Melatonin is an important hormone your body secretes. It helps control your sleep cycles every day. It can also be purchased as a supplement without a prescription from any drug store.
If you are like many Americans, you might have a glass of beer or wine before bed to help you relax. However, if you are taking melatonin supplements, you are probably wondering, “Is it safe to mix alcohol and melatonin?”
How Alcohol Consumption at Bedtime Affects Sleep
Alcohol is paradoxical in the sense that it causes you to feel drowsy, yet it is also the cause for poor sleep quality. There are several reasons for this:
- Alcohol causes the brain to experience deep sleep patterns while simultaneously triggering wakefulness.
- Alcohol interrupts your circadian rhythms by quickly falling asleep while waking you up during the night.
- Alcohol blocks REM sleep and will definitely interfere with achieving deep sleep.
- Alcohol does not allow for relaxation in the throat muscles, which results in difficulty breathing throughout the night.
- Alcohol activates your bladder more often. You will likely be getting out of bed to use the bathroom.
Is It Safe to Mix Melatonin and Alcohol?
The short answer? No; not at all. Let’s take a look at the longer answer by exploring the physiological science behind our answer.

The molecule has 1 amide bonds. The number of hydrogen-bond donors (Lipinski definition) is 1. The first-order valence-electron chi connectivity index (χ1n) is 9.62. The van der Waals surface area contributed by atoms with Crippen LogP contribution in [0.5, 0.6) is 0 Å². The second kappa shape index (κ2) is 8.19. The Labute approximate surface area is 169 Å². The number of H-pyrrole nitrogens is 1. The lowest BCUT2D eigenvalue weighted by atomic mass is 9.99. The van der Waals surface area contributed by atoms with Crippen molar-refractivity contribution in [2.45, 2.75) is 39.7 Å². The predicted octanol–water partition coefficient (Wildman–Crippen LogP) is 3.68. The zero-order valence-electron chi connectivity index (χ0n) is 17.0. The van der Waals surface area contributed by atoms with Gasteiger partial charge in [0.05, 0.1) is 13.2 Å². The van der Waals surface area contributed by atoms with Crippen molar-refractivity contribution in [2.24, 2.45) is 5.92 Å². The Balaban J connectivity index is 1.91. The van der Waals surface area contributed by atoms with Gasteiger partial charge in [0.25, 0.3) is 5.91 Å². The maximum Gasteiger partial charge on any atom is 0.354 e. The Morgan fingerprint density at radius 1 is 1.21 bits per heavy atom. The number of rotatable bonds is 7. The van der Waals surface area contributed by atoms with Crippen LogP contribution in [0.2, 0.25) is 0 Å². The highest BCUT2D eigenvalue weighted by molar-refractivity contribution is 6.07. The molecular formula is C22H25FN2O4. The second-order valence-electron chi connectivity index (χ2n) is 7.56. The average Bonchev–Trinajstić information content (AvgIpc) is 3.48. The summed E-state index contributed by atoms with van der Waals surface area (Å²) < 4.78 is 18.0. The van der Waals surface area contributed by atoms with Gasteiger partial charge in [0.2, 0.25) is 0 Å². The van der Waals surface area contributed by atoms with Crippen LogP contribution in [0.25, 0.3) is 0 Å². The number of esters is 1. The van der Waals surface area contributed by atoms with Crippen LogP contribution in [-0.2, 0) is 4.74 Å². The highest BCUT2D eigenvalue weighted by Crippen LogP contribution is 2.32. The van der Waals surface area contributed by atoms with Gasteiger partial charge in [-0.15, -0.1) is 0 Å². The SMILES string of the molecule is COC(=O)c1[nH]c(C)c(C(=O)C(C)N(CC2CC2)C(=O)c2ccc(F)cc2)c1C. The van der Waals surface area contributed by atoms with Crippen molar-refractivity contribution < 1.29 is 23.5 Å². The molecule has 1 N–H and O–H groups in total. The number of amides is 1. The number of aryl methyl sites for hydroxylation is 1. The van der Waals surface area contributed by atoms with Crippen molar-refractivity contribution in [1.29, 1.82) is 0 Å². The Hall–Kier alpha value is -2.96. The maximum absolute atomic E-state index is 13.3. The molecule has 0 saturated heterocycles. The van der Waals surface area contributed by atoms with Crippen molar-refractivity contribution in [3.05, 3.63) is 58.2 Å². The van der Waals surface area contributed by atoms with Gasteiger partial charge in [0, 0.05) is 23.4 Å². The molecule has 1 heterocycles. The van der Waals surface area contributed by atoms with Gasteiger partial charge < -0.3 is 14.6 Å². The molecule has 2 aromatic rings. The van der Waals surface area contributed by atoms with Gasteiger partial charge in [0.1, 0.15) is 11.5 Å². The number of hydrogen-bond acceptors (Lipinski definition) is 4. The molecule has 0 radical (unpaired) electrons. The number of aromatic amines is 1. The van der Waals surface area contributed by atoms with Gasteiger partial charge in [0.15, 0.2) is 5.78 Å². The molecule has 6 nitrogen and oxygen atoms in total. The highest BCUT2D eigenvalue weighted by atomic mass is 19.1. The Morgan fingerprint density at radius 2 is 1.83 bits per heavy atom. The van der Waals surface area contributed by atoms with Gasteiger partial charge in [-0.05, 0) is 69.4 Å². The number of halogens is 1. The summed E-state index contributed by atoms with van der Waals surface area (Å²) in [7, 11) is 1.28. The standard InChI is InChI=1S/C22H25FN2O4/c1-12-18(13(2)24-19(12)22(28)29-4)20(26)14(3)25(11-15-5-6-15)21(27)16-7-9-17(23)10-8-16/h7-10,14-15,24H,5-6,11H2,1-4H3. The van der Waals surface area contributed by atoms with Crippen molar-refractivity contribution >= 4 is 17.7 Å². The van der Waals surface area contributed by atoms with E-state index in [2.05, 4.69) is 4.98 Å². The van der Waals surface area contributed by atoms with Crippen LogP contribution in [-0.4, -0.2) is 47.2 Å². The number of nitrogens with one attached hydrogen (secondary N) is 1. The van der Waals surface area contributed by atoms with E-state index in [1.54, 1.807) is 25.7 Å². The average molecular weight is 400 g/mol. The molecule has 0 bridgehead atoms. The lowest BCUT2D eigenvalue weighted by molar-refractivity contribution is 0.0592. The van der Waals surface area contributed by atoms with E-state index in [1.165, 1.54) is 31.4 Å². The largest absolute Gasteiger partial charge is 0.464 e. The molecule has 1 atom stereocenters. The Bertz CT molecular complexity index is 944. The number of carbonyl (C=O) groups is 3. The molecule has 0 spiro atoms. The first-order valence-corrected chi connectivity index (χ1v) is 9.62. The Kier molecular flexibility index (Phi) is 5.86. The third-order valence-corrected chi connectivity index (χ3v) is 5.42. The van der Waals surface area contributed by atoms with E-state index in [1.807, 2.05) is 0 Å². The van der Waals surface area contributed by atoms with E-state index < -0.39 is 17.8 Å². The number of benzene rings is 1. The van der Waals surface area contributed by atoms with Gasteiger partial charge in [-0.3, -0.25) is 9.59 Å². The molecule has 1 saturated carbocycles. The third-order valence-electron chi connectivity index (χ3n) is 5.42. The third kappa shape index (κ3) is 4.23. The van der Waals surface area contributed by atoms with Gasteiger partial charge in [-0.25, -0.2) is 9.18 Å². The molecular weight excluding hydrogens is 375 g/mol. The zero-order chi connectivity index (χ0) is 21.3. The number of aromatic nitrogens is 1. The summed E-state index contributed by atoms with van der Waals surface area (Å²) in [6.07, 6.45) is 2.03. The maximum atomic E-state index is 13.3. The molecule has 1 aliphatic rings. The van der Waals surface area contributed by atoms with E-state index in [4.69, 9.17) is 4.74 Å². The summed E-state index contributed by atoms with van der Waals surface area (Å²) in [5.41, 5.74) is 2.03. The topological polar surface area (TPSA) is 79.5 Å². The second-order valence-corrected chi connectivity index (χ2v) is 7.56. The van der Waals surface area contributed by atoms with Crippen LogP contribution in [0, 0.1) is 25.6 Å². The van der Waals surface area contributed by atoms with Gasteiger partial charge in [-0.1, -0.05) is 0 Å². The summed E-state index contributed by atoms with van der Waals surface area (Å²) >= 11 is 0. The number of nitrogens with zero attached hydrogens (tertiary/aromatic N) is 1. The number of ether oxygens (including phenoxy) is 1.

The Negative Side Effects:
When mixing alcohol and melatonin, you might experience side effects such as nervousness, faintness and lethargy. Mixing the two ingredients may increase high blood pressure as well.
Blending melatonin and alcohol might impact how your liver produces enzymes, which can lead to breathing issues, irregular heartbeat, swelling of the feet and other issues.
Using alcohol and melatonin might likewise minimize your body’s ability to naturally produce melatonin
Alcohol can make it more difficult for you to breathe during sleep. Mixing alcohol and melatonin makes this issue even worse
Can Melatonin Treat A Hangover?
Utilizing melatonin and alcohol produces a terrible hangover effect. It’s not your run-of-the-mill hangover– it’s more of a foggy-groggy hangover that lasts all day long.
Here’s how it works: A single dose of melatonin (typically 5 mg) combined with alcohol increases your body’s melatonin levels, which means that you won’t be able to “wake up your mind” the next day. Even with extra coffee.
Final Thoughts and Considerations: Mixing Melatonin and Alcohol
A good night’s sleep assists both our brains and our bodies in recovering from long days. Going any prolonged period of time without high-quality sleep is most likely to tax both.
We’re fortunate to have access to non-prescription supplements like melatonin, but keep in mind that melatonin is best used to reset your sleep clock after traveling or too many late nights.
Melatonin should not be used as an everyday sleep aid, and it’s definitely not designed for blending with alcohol. As always, if you have concerns about melatonin or other sleep issues, you should check with your doctor and get his or her guidance on the best ways to achieve a better night’s sleep, whether alcohol is involved or not.
If you want to read more about sleep, sleep advice, and product reviews, check out Sleepyhood.com for your sleep information needs.